Two professors at the Graduate Center of the City University of New York—Dagmar Herzog and Joan Richardson—are among the recipients of the prestigious John Simon Guggenheim Memorial Foundation Fellowships for 2012.
Dagmar Herzog, the Daniel Rose Faculty Scholar and professor of history, was awarded a fellowship for her trans-Atlantic research project on the European and American histories of psychoanalysis, trauma, and desire. It is titled “With History in Mind: Psychoanalysis in a Postwar World.”
Joan Richardson, professor of English, comparative literature, liberal studies, and American studies, and executive officer of the M.A. Program in Liberal Studies, was awarded a fellowship for her project, titled “Images, Shadows of Divine Things.” It is an experiment in secular spiritual autobiography that draws its design, somewhat, from Jonathan Edwards’s similarly titled text.
Professor Herzog, who was appointed to the faculty in 2005, conducts transnational and comparative research on how religion and secularization have affected social and political developments in modern Europe. She is an expert on the histories of Nazism and the Holocaust and their aftermath, and she is particularly attentive in her research to methodological innovations in critical source analysis and in gender and sexuality studies. Her most recent book is Sexuality in Europe: A Twentieth-Century History. She is also the author of Sex in Crisis: The New Sexual Revolution and the Future of American Politics; Sex after Fascism: Memory and Morality in Twentieth-Century Germany; and Intimacy and Exclusion: Religious Politics in Pre-Revolutionary Baden. She has edited six anthologies, including Brutality and Desire: War and Sexuality in Europe’s Twentieth Century and Lessons and Legacies VII: The Holocaust in International Perspective. She has also published in more than twenty journals and edited volumes. Professor Herzog earned her B.A. at Duke University and her M.A. and Ph.D. at Brown University. She was a Mellon Faculty Fellow at Harvard and a member of the Institute for Advanced Study, Princeton.
Professor Richardson, who joined the faculty in 1987, is the author of a two-volume biography of the poet Wallace Stevens—Wallace Stevens: The Early Years, 1879-1928 and Wallace Stevens: The Later Years, 1923-1955. She is also the co-editor, with Frank Kermode, of the Library of America edition Wallace Stevens: Collected Poetry and Prose. Her study, A Natural History of Pragmatism: The Fact of Feeling from Jonathan Edwards to Gertrude Stein, was nominated for the 2011 Grawemeyer Award in Religion. Richardson is currently at work completing another volume, Pragmatism and American Culture. Her essays and interviews on such topics as Stevens, Ralph Waldo Emerson, Jonathan Edwards, Stanley Cavell, Alfred North Whitehead, William James, poetry, pragmatism, and the HBO series Deadwood have appeared in the Wallace Stevens Journal, Raritan, Configurations, The Hopkins Review, Bookforum, and as chapters in edited volumes, among other publications. Her awards include a Woodrow Wilson Fellowship and a Senior Fellowship from the National Endowment for the Humanities. Richardson’s work reflects an abiding interest in the ways that philosophy, natural history, and science intersect with literature. Having grown up bilingual in New York City while learning to read and write Demotic Greek before acquiring those skills in English, she has always been deeply preoccupied with the nature of language itself. Experiencing life and literature “in Greek” remains essential for her and informs her Guggenheim project.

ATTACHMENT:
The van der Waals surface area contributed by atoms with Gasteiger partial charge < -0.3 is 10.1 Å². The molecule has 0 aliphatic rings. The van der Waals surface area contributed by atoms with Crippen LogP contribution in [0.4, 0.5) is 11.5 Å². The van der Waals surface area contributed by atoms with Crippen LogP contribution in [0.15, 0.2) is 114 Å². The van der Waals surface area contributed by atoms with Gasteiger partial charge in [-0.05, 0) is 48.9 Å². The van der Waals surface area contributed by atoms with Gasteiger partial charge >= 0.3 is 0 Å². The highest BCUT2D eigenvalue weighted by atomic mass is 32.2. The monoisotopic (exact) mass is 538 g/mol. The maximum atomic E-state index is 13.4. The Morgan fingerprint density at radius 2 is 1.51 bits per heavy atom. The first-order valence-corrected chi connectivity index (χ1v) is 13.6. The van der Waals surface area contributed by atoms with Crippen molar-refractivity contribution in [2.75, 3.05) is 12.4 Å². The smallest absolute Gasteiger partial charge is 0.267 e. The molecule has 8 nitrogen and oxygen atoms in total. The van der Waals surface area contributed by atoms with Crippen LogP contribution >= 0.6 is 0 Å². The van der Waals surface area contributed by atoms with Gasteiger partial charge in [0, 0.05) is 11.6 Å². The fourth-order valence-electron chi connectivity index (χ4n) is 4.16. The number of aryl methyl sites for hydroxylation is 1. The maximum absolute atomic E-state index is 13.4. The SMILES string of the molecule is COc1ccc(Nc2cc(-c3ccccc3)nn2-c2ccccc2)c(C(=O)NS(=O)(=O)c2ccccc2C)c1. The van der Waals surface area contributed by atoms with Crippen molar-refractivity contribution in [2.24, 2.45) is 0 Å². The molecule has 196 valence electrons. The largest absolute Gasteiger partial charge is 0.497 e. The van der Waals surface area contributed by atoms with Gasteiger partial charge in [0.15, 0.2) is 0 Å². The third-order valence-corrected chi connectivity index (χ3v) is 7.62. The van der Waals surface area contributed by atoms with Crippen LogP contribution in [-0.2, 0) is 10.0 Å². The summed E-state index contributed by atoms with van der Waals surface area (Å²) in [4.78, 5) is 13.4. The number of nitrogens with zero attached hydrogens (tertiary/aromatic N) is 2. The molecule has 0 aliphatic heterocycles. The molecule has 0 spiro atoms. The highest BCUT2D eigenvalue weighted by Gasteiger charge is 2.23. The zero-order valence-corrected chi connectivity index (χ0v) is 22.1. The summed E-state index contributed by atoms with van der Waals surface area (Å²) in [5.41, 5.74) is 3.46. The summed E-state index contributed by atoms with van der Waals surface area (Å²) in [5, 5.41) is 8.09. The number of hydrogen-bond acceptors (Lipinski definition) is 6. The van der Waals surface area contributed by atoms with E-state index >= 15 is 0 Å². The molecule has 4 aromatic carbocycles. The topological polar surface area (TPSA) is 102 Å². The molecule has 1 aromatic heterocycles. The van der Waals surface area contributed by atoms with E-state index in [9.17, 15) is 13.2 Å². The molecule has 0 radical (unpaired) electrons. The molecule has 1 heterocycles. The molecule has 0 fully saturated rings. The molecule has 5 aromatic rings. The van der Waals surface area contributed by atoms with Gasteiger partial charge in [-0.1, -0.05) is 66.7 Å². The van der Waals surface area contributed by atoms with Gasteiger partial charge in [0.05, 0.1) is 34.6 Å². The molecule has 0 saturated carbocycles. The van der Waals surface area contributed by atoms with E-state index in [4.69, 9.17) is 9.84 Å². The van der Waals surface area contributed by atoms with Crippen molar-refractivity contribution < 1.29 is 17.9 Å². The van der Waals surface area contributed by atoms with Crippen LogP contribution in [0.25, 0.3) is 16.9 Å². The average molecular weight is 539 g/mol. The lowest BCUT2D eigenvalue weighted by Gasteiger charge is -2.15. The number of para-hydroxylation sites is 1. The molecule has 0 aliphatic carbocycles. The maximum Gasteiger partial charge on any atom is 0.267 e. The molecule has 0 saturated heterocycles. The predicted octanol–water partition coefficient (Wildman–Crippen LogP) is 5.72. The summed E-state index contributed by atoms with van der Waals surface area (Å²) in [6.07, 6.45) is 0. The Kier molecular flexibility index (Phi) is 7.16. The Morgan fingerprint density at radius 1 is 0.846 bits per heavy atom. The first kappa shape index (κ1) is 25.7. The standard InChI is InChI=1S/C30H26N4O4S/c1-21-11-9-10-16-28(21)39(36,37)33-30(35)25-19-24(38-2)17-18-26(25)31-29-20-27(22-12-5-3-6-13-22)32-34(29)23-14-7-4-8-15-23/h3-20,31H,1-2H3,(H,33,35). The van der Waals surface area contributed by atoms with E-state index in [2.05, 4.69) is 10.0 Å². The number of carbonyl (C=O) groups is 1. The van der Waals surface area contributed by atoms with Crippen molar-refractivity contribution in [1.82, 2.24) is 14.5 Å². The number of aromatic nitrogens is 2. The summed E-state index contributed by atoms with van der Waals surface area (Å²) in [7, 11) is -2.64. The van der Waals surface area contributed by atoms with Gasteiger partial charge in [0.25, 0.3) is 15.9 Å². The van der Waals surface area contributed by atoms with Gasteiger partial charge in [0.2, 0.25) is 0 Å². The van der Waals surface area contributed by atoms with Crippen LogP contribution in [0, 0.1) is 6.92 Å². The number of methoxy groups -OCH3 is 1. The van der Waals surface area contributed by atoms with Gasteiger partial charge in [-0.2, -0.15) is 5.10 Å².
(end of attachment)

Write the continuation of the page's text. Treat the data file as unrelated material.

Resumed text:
The Graduate Center
The Graduate Center is the primary doctorate-granting institution of the City University of New York (CUNY). The school offers more than thirty doctoral programs, as well as a number of master’s programs. The Graduate Center is also home to more than thirty interdisciplinary research centers and institutes and offers an extensive array of public lectures, exhibitions, concerts, and theatrical events. Further information on the Graduate Center and its programs can be found at www.gc.cuny.edu
The John Simon Guggenheim Memorial Foundation
United States Senator Simon Guggenheim and his wife established the John Simon Guggenheim Memorial Foundation in 1925 as a memorial to a son who died April 26, 1922. The Foundation offers Fellowships to further the development of scholars and artists by assisting them to engage in research in any field of knowledge and creation in any of the arts, under the freest possible conditions and irrespective of race, color, or creed.